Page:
Enrollment in India’s biometric-based universal ID program Aadhaar is approaching the remarkable count of 790 million and nearing saturation levels — 90 percent or more — in some states. Even if the pace of expansion slows as enrollment extends to groups more difficult to reach, the Aadhaar is now poised to provide the basis for “Digital India,” and to help rationalize India’s labyrinthine web of subsidy and other programs. Participation is voluntary, but after the expected passage of the National Identification Authority of India (NIAI) Bill, it will be legal for any service or program to require clients to authenticate themselves against their Aadhaar number. India will then join the considerable number of countries, including Peru, Pakistan and Chile, where interactions between states and citizens, and also often between private parties, are based on a centralized national identity infrastructure.
What is needed for the next stage of Aadhaar to proceed smoothly and effectively? First, sustained attention to data security as well as data privacy. India cannot afford a Korea-type debacle where hackers reportedly copied 80 percent of their population database. The bill under consideration includes a number of provisions to safeguard data held by the NIAI and to prevent the collection of some sensitive items, but it has shortcomings. It is unclear on the possible scope of personal data that can be retained by NIAI, and also on the duration for which transactions data can be held, for example, records of authentication requests. Official demands to access NIAI data on law-and-order or national-security grounds can be submitted by the relatively low administrative level of joint secretary, rather than only by the highest levels of government. To be taken up, complaints must be submitted through NIAI itself, suggesting a serious conflict of interest. There is no provision for damages caused to private individuals from the unauthorized release or misuse of data by NIAI or its employees.
Most problematic, the bill is almost silent on the potential use of the Aadhaar number to link individual records across a wide range of data sets. This, it proposes, should be possible with the consent of the individuals concerned. But it is almost impossible for an average consumer to fully understand the details and ramifications of large-scale data-sharing. Moreover, just as the requirement to show a “voluntary” credential for an essential service introduces a degree of coercion, it is difficult to imagine, for example, individuals desperate for health insurance, social support, passports, bank accounts, and so on refusing to sign the fine print on data policy.
This is not to argue against sharing in principle. Some is basic to the argument for Aadhaar, for example, to rationalize social programs and weed out multiple enrollments. Pakistan’s example of being able to combine information on occupation, bank accounts, property registration, and travel to identify potential taxpayers will be applauded by those concerned about the ability of the rich to evade taxes — even though in that case there has not yet been the necessary political commitment to follow up. However, appropriate legislation is needed to define the permissible purposes of sharing and limits to protect the privacy of personal data, as well as a credible mechanism of enforcement. Although these issues go beyond the NIAI itself, a strengthened and empowered Identity Committee (suggested as a review body in the bill) could form the nucleus of an oversight mechanism and be combined with an identity ombudsman to help support legitimate claims for redress.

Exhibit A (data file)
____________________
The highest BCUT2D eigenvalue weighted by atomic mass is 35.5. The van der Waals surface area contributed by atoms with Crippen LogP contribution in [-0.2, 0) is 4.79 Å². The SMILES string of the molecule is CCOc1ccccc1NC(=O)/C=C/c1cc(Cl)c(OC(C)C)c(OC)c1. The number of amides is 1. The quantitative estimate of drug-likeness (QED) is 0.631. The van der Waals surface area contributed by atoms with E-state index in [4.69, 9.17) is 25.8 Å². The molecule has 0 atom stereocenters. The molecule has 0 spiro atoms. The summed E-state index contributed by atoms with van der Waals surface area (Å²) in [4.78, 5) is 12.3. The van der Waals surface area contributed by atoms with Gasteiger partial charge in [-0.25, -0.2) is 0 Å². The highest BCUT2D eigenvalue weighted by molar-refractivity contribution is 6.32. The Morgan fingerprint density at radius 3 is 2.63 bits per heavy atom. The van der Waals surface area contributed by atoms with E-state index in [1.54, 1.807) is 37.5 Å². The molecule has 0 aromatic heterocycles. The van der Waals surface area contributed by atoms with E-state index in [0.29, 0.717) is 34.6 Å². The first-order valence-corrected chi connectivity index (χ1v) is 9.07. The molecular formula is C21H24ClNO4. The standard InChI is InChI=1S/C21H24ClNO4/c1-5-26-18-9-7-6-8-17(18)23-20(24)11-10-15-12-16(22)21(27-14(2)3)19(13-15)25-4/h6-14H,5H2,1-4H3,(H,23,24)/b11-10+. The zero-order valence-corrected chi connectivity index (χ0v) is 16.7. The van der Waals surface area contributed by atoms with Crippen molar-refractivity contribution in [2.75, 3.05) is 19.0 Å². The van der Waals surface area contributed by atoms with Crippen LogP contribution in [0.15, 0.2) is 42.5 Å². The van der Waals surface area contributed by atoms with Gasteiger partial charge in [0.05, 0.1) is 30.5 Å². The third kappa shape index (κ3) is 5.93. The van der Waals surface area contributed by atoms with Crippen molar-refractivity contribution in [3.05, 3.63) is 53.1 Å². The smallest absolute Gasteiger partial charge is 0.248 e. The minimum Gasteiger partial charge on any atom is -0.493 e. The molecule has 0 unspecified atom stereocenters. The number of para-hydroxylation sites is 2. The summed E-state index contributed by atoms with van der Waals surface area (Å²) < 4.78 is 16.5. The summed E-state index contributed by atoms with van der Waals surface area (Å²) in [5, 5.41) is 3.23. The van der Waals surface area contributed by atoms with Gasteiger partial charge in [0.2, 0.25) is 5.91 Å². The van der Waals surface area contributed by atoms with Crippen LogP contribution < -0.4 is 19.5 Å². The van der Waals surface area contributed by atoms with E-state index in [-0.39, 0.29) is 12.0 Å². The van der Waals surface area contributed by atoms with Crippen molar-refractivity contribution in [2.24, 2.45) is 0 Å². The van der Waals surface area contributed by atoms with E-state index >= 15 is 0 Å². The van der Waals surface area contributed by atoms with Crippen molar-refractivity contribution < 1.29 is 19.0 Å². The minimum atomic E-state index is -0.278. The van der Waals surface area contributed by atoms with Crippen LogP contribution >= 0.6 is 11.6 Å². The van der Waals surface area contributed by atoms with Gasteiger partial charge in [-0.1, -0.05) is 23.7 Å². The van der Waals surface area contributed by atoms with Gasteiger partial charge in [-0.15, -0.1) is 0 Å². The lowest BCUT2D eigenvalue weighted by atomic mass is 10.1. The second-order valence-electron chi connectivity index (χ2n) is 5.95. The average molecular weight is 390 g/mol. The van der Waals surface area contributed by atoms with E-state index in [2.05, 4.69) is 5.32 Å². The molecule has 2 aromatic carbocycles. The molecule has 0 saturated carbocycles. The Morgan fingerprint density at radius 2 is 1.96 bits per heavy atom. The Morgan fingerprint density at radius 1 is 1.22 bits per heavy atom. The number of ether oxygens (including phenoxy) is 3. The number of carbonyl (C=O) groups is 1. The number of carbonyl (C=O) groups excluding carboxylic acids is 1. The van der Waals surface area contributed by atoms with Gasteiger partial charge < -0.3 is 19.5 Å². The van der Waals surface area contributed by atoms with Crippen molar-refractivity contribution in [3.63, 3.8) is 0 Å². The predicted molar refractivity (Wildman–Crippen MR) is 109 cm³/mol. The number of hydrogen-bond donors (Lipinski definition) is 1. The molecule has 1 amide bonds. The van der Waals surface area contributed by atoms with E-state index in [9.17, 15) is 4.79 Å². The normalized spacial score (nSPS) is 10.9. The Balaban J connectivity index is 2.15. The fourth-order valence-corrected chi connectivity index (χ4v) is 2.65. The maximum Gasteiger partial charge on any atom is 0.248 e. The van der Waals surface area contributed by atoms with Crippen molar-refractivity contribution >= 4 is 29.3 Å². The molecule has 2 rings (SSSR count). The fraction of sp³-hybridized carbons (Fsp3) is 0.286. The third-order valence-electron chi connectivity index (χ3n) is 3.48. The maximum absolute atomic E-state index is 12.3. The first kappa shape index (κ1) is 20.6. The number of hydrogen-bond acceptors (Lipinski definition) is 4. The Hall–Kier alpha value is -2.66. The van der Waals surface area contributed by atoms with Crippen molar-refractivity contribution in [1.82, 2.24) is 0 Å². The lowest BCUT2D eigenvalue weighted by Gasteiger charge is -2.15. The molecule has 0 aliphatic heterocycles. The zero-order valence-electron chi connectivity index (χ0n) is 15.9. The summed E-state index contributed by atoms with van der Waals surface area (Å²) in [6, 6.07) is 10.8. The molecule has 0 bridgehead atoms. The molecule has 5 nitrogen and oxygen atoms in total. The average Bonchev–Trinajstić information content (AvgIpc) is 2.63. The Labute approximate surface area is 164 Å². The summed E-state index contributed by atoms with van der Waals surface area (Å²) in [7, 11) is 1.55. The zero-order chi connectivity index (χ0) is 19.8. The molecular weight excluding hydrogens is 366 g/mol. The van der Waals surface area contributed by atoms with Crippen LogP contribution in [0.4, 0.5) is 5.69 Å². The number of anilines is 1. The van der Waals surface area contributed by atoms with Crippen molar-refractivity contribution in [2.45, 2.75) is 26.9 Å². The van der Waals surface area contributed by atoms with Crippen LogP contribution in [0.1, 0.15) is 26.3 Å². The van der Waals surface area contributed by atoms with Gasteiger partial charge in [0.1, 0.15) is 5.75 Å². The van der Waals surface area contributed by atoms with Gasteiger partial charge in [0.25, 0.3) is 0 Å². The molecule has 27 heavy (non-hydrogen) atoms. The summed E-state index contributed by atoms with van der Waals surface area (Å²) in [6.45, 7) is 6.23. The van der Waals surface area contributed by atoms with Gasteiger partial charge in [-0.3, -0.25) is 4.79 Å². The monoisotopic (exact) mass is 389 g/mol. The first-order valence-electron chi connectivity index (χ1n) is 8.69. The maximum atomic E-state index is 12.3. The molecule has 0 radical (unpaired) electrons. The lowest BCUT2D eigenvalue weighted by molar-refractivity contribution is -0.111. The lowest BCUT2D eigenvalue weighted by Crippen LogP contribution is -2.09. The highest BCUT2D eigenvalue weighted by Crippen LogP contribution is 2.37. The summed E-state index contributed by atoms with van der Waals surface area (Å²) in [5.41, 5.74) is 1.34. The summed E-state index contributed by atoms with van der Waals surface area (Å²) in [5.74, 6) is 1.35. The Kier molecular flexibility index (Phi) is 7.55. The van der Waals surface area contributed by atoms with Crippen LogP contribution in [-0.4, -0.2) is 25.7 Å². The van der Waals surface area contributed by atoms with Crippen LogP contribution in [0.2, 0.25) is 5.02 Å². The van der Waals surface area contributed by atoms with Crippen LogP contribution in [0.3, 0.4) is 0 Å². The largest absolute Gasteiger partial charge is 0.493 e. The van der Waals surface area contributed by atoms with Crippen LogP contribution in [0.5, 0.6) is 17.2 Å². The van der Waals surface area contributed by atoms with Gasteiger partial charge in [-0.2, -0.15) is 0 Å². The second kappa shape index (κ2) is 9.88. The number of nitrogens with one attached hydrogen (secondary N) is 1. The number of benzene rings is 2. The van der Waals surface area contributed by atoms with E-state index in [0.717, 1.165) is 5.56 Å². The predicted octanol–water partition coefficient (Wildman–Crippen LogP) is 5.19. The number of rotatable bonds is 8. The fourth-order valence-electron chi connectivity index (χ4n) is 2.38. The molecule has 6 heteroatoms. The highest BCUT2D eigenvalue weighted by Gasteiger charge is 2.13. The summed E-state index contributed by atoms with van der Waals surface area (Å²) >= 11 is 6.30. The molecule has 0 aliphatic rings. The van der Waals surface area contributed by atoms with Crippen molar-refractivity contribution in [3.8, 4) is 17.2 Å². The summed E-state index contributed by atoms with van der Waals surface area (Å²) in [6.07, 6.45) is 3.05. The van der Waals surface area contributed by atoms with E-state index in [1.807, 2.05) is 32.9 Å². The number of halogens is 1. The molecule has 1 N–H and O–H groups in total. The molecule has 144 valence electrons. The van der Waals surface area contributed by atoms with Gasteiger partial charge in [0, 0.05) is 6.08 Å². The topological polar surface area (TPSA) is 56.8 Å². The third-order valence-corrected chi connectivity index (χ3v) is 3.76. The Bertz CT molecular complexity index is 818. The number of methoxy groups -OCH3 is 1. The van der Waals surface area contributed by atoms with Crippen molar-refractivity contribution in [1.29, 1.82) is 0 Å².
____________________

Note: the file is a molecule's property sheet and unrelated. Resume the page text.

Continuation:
A second priority for a smooth transition to orbit is a strong focus on the implementation of programs that use it, especially the customer experience. Frictions and frustrations are inevitable as new approaches are implemented. For example, to shift from a price subsidy to targeted consumer compensation individual users need to be identified and de-duplicated, and their identities linked up to payments mechanisms. There may be disputes, for example, on eligibility. Initial experience, for example, with the LPG program as well as even successful examples in other countries, suggests the need for a strong focus on ensuring that programs have effective grievance mechanisms, complete with monitored service standards, to ensure that problems are addressed and resolved expeditiously. Some problems may be complex even if others are be simple. For example, identifying by Aadhaar numbers may be very precise but Indian names can be transcribed in different ways, causing a nonmatch in biographic data when it comes to linking distributor accounts with bank accounts. Some LPG customers with multiple bank accounts were not able to initially find which account the transfer had been credited to. Taking the long view, transition arrangements — including transitional advances where needed — need to be long enough to bridge the period of rocky implementation and also to enable those initially without an Aadhaar to acquire one before being frozen out of the new systems.
Fortunately, the same advances in ICT that have helped to create and roll out the Aadhaar can be used to monitor the implementation of programs that use it. UIDAI has been able to monitor the enrollment process in great detail, including through the collection and analysis of data on each individual enrollment process. Each rollout of an Aadhaar-based program should include a similar and public monitoring process, together with service standards on the handling and resolution of grievances. As for the LPG program, customers should be able to access a “one-stop shop,” and to follow the status of their case on the internet. Each major rollout of a new system should benefit from objective review and analysis, helping to ensure that technology contributes to the growth of a results-based culture.